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About The Conservative (Nebraska City, Neb.) 1898-1902 | View Entire Issue (Jan. 10, 1901)
VOL. III. NEBRASKA CITY , NEB. , THURSDAY , JAN. 10 , 1901. NO 27.
OFFICES : OVERLAND THEATRE BLOCK.
J. STERLING MORTON , EDITOR.
A JOURNAL DEVOTED TO THE DISCUSSION
OF POLITICAL , ECONOMIC AND SOCIOLOGICAL
CIRCULATION THIS WEEK 9,630 COPIES.
TERMS OF SUBSCRIPTION.
One dollar and a half per year , In advance ,
postpaid , to any part of the United States or
Canada. Remittances made payable to The
Morton Printing Company. i
Address , THE CONSERVATIVE , Nebraska
City , Neb.
Advertising Rates made known upon appli
Entered at the postofflce at Nebraska City
Neb. , as Second Class matter , July 20th , 1808.
COST.There is noreason
DIVIDE THE COST.
ties and railroad companies should not
divide the costs of improvements in
tended to prevent accidents to life and
property. Such improvements are of
mutual advantage. To illustrate , in
Nebraska Oity there ought to be con
structed at an early day , by the Missouri
Pacific and the Burlington , a viaduct
over their tracks on south Eleventh
street. By the laws of Nebraska the
companies are compelled , as we are in
formed , to put np that viaduct upon
proper representation of a sufficient
number of reputable real estate owners
in and about the vicinity. To induce
the building of this viaduct at the
earliest possible moment , the common
council might , in exchange for the same ,
give the right of way through a certain
street or streets into which it is possible
the Burlington or Missouri Pacific may
desire to run their tracks before many
more years come and go.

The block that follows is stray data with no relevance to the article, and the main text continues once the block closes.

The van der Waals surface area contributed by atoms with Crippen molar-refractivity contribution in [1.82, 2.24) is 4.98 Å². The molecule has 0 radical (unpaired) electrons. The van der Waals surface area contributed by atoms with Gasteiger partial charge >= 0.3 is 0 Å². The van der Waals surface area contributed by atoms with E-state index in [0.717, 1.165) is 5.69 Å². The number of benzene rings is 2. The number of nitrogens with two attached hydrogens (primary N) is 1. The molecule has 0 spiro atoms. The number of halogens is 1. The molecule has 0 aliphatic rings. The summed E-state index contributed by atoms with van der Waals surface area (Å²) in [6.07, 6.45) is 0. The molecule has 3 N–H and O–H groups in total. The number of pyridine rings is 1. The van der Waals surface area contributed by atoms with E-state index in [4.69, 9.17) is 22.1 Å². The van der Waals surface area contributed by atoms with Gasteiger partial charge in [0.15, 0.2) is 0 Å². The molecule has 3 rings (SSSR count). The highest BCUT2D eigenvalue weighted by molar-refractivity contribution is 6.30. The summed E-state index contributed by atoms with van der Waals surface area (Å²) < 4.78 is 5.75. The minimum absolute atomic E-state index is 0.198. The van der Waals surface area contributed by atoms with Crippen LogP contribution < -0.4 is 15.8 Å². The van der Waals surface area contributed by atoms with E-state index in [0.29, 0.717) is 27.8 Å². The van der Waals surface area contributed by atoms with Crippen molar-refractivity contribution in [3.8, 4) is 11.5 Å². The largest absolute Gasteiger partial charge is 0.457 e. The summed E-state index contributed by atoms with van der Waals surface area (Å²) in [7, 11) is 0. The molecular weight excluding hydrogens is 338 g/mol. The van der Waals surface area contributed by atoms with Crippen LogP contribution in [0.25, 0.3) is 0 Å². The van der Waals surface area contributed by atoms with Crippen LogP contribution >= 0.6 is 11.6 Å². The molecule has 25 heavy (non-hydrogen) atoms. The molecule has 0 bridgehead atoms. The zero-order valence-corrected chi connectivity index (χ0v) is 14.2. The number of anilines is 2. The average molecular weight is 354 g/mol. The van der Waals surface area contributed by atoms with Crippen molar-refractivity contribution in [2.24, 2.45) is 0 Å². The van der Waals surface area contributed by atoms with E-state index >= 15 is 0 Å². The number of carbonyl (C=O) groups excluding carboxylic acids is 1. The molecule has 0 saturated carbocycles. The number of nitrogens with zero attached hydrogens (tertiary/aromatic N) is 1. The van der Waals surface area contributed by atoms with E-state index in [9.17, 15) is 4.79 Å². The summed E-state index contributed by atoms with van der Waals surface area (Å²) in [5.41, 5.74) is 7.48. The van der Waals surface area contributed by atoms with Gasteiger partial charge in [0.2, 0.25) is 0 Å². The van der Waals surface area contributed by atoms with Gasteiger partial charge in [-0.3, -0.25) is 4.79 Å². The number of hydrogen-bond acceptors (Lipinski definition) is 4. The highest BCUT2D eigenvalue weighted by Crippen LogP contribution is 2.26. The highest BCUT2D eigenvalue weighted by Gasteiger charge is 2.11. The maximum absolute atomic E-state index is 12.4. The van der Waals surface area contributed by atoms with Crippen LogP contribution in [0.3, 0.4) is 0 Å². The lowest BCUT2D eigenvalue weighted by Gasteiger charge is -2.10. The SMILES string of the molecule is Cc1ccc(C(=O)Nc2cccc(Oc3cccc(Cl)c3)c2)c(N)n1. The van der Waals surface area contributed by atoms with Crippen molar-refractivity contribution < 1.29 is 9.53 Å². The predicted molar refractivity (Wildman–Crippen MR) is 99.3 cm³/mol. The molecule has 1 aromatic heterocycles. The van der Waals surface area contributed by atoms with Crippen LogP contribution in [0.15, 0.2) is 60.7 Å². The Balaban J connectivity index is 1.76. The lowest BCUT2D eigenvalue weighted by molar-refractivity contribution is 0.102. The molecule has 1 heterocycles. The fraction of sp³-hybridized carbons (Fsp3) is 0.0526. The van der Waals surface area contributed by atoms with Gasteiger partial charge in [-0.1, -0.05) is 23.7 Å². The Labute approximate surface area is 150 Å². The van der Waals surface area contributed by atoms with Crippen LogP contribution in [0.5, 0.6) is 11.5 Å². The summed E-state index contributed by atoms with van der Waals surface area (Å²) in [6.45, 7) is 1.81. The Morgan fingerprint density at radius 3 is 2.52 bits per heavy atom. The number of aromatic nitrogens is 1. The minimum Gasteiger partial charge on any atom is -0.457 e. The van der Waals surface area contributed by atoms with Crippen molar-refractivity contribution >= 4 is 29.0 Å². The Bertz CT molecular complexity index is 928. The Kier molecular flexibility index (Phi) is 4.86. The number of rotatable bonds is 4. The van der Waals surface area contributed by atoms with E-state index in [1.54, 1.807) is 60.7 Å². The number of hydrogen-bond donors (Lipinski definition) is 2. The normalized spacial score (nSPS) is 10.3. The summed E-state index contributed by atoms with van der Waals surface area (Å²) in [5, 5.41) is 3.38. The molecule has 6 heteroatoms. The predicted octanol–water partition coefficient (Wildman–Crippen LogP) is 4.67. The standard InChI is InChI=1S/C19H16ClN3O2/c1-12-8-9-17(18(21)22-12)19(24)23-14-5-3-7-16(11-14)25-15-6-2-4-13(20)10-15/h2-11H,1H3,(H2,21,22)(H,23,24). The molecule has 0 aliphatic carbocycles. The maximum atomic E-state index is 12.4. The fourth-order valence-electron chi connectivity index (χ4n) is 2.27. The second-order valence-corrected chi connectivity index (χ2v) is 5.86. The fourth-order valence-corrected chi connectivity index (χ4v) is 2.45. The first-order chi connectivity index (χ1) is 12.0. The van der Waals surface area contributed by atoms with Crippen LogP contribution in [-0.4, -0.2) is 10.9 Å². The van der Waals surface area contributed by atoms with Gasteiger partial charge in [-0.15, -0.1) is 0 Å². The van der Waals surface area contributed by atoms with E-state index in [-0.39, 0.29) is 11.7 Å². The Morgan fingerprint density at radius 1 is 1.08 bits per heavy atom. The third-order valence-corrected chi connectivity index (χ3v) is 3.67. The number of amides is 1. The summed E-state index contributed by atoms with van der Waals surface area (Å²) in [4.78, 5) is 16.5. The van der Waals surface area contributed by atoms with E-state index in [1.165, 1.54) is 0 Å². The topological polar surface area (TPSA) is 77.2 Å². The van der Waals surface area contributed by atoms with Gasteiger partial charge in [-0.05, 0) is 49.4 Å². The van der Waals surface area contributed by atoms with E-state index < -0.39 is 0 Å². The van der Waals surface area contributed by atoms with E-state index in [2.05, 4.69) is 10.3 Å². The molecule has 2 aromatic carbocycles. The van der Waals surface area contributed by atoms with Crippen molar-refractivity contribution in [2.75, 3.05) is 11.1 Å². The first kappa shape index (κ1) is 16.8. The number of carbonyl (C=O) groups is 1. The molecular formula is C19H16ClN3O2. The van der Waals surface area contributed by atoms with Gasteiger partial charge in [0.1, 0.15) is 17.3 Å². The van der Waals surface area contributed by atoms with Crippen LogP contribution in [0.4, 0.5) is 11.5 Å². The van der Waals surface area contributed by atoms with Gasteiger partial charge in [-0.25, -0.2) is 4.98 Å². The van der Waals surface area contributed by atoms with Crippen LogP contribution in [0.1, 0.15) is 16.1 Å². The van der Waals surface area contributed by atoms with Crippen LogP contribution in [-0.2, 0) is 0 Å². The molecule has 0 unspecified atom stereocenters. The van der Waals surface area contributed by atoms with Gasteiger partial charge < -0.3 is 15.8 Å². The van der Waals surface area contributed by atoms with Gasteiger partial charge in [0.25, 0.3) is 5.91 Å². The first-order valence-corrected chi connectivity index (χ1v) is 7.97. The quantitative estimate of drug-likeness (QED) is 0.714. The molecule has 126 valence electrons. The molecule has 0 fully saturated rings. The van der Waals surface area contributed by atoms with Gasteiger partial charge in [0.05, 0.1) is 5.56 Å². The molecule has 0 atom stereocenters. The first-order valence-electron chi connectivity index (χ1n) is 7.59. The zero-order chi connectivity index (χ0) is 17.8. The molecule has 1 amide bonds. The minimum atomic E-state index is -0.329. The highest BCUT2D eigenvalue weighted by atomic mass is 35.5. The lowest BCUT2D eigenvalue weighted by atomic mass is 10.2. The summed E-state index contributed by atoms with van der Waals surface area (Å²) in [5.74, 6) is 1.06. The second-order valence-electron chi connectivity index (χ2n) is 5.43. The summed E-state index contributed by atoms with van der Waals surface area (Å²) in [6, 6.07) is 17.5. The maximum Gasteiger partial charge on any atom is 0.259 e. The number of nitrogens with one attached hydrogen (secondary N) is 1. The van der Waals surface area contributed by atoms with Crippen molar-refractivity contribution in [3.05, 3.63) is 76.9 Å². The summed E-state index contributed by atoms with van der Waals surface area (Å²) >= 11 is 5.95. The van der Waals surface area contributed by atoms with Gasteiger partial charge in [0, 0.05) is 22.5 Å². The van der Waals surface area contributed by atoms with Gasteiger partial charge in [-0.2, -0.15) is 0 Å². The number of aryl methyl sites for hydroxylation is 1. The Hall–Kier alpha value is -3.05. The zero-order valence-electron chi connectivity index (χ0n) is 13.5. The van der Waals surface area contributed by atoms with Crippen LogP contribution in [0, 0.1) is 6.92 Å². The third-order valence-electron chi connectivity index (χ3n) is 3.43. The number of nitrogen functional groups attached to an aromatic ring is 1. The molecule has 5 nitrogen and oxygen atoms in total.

In the states of Connecticut , Massa
chusetts and New York the cost of
eliminating dangerous grade crossings
that is , crossings which are not elevated
above the tracks or made under them
is , under existing law , divided. In the
western there is perhaps more reason
for the commonwealth paying part of
the cost for wiping out dangerous grade
crossings than there is in the older
Middle and Atlantic seaboard states. In
Nebraska , and in fact throughout the
northwest , the railroads have done very
much to pioneer the country. In adv -
\ v vance of settlement some of the roads
' , ' penetrated as far west in this state as
; i I Kearney before any farm work had been
accomplished within a hundred miles of
that place and before any settlers had
even taken claims on the land.
The grade crossings throughout Otoe
county are exceedingly dangerous and it
is fair to presume that they are only
at out equal in peril to grade crossings
in other counties of the commonwealth.
The legislature ought to take this mat
ter up and provide equitable law , by
which the counties , municipalities and
the state may divide the cost of putting
all common wagon roads either under
or over grade crossings. Human life
should not be jeopardized by grade
crossings anywhere in the state of
Nebraska. The twentieth century will
erase grade crossings from the face of
the earth , even in the lands of pagans.
.That the Philip-
BOUNTIES FOR .
SOLDIERS. Pme war 1B not
popular with the
men who are doing the fighting is evi
dent from the recommendation of
General MaoArthur that a bounty of
$250 be paid to soldiers who reenlist.
The South African war is apparently
equally unpopular. England was com
pelled to quadruple the pay of enlisted
men to fill up the depleted ranks. When